Australia's High Court Strikes Down Marriage Equality In Canberra; Same-Sex Marriages To Be Annulled
Australia's brief foray into same-sex marriage has ended. The nation's Supreme Court struck down same-sex marriage, which was briefly legalized in Canberra, also known as the Australian Capital Territory.
This was in contrast to Australia's federal law, which does not give same-sex couples the right to marry.
For five days, same-sex couples could get married in Australia's capital city of Canberra. Those who did were the first in the country to do so.
But that fleeting window was slammed shut Thursday by the Australian High Court, which ruled that a recent local law legalizing same-sex marriage was invalid.
That means that the marriages of the couples who took advantage of the law to tie the knot -- 27 according to local media -- will be annulled.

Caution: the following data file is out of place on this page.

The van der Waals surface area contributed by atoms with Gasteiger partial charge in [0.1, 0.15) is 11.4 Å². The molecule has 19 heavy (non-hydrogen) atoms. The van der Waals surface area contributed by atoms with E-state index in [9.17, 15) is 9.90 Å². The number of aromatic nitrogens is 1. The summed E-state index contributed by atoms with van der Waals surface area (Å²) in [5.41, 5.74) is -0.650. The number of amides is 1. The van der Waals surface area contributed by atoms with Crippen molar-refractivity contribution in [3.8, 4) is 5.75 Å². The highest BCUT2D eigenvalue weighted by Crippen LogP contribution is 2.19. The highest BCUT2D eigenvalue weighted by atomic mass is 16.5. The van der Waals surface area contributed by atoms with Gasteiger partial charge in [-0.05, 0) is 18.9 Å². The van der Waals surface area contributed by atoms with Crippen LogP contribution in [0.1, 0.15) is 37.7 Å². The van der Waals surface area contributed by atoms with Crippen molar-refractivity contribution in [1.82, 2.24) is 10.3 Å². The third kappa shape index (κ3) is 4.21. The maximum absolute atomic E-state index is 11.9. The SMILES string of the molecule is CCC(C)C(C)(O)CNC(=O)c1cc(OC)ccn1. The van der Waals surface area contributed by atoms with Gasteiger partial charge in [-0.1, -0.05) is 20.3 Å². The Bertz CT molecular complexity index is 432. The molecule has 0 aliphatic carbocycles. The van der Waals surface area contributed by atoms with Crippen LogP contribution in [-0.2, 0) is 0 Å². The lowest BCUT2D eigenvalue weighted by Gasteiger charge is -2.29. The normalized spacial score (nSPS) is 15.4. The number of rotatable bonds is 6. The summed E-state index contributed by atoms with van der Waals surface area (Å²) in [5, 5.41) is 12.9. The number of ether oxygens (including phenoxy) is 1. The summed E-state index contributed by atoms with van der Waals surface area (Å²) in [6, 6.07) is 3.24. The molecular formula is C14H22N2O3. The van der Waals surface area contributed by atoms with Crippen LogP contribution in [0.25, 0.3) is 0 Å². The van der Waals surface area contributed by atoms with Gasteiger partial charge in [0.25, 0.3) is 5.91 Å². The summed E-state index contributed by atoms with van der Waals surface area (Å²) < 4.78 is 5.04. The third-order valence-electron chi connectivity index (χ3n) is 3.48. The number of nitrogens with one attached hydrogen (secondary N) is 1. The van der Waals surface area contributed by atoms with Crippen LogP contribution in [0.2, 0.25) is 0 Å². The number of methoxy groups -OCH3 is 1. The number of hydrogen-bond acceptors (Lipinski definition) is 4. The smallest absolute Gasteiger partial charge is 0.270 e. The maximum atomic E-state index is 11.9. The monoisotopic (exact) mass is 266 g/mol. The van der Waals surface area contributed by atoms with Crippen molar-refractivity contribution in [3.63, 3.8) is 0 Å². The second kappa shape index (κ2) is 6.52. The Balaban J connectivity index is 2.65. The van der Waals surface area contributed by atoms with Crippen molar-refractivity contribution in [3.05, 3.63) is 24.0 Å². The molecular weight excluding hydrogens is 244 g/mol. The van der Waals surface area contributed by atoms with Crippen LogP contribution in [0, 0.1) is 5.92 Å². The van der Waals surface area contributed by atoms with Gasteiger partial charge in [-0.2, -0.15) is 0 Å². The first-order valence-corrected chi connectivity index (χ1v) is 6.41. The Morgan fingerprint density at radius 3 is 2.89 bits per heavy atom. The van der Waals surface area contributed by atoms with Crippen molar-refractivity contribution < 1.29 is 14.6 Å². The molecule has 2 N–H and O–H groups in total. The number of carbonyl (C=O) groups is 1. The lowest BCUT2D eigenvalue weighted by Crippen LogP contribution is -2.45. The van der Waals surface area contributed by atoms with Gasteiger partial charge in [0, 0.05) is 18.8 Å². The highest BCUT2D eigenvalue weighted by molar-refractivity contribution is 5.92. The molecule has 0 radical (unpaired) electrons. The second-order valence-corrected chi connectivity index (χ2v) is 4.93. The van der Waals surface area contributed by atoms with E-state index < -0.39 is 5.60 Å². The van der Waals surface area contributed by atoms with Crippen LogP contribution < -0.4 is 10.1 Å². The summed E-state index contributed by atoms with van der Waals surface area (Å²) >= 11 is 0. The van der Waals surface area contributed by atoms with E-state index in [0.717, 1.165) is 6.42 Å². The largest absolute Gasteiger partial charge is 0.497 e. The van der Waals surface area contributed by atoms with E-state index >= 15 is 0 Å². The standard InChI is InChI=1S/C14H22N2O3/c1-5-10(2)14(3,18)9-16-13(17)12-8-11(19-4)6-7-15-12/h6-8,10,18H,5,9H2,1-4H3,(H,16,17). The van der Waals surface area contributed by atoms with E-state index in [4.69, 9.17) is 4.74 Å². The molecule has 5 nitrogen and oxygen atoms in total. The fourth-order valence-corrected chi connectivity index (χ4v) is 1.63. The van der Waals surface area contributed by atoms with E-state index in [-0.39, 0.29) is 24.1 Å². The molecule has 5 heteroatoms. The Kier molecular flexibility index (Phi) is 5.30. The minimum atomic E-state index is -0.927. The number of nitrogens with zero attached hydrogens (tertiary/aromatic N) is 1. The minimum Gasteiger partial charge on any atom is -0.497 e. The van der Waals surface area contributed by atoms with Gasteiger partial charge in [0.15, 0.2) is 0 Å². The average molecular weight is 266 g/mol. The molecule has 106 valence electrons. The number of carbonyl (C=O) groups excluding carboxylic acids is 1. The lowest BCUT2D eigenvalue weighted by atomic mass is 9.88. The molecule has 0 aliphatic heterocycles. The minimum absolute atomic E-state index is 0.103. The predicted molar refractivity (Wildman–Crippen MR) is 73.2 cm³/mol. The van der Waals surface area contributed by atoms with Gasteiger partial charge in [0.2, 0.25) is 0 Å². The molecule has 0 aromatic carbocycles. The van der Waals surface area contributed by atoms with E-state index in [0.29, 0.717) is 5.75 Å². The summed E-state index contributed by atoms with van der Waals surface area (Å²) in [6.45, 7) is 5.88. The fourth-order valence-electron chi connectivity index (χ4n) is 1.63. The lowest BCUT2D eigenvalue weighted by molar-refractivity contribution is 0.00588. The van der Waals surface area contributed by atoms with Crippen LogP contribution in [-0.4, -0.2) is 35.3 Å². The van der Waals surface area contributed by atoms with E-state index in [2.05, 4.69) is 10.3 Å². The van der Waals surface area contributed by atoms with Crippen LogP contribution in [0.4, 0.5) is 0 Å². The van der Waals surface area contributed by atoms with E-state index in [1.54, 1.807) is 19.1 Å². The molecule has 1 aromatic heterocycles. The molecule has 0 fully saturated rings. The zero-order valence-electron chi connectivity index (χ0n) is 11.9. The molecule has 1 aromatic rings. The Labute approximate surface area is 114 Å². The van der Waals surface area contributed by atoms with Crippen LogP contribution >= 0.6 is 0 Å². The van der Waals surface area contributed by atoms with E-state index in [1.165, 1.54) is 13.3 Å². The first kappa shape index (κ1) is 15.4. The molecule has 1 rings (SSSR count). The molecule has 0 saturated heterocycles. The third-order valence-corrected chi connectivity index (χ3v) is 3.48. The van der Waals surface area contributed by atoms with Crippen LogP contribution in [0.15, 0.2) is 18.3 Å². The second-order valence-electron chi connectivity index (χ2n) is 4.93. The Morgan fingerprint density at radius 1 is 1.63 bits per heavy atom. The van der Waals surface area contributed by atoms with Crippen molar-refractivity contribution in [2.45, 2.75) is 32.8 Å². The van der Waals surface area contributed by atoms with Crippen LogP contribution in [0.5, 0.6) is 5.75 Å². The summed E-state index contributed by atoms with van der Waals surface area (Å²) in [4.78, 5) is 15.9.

"This is devastating for those couples who married this week and for their families," said Rodney Croome, the national director of the advocacy group Australian Marriage Equality. "However, this is just a temporary defeat."
Australian gay rights activists said their fight would now shift to lobbying the national parliament to change federal legislation.
It's particularly sad and disheartening to see couples legally marry only to have their unions dissolved based on the whim of the court. We hope the lobbying efforts of marriage equality activists at the federal level prove to be successful.